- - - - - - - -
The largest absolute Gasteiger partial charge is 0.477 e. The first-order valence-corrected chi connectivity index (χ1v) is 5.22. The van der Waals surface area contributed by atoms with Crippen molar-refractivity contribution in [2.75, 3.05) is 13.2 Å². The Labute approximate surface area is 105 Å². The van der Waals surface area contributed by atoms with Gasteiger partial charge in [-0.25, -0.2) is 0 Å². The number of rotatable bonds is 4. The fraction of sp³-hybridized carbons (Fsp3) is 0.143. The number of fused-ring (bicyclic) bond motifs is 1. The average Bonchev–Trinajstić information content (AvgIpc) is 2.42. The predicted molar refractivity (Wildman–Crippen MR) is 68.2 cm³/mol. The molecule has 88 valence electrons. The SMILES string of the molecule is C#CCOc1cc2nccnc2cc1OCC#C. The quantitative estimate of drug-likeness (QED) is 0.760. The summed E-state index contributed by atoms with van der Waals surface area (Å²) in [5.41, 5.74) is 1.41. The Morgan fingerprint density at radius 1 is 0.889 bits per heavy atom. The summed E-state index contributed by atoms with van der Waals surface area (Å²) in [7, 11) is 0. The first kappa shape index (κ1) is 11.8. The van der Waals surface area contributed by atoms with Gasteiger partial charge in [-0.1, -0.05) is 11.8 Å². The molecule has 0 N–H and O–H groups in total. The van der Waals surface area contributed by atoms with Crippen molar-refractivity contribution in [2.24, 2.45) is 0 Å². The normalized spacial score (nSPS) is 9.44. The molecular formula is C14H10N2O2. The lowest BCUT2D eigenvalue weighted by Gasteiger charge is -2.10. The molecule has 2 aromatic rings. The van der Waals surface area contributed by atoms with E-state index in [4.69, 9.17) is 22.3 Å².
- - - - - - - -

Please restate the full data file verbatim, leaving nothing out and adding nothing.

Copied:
The largest absolute Gasteiger partial charge is 0.477 e. The first-order valence-corrected chi connectivity index (χ1v) is 5.22. The van der Waals surface area contributed by atoms with Crippen molar-refractivity contribution in [2.75, 3.05) is 13.2 Å². The Labute approximate surface area is 105 Å². The van der Waals surface area contributed by atoms with Gasteiger partial charge in [-0.25, -0.2) is 0 Å². The number of rotatable bonds is 4. The fraction of sp³-hybridized carbons (Fsp3) is 0.143. The number of fused-ring (bicyclic) bond motifs is 1. The average Bonchev–Trinajstić information content (AvgIpc) is 2.42. The predicted molar refractivity (Wildman–Crippen MR) is 68.2 cm³/mol. The molecule has 88 valence electrons. The SMILES string of the molecule is C#CCOc1cc2nccnc2cc1OCC#C. The quantitative estimate of drug-likeness (QED) is 0.760. The summed E-state index contributed by atoms with van der Waals surface area (Å²) in [5.41, 5.74) is 1.41. The Morgan fingerprint density at radius 1 is 0.889 bits per heavy atom. The summed E-state index contributed by atoms with van der Waals surface area (Å²) in [7, 11) is 0. The first kappa shape index (κ1) is 11.8. The van der Waals surface area contributed by atoms with Gasteiger partial charge in [-0.1, -0.05) is 11.8 Å². The molecule has 0 N–H and O–H groups in total. The van der Waals surface area contributed by atoms with Crippen molar-refractivity contribution in [2.24, 2.45) is 0 Å². The normalized spacial score (nSPS) is 9.44. The molecular formula is C14H10N2O2. The lowest BCUT2D eigenvalue weighted by Gasteiger charge is -2.10. The molecule has 2 aromatic rings. The van der Waals surface area contributed by atoms with E-state index in [4.69, 9.17) is 22.3 Å².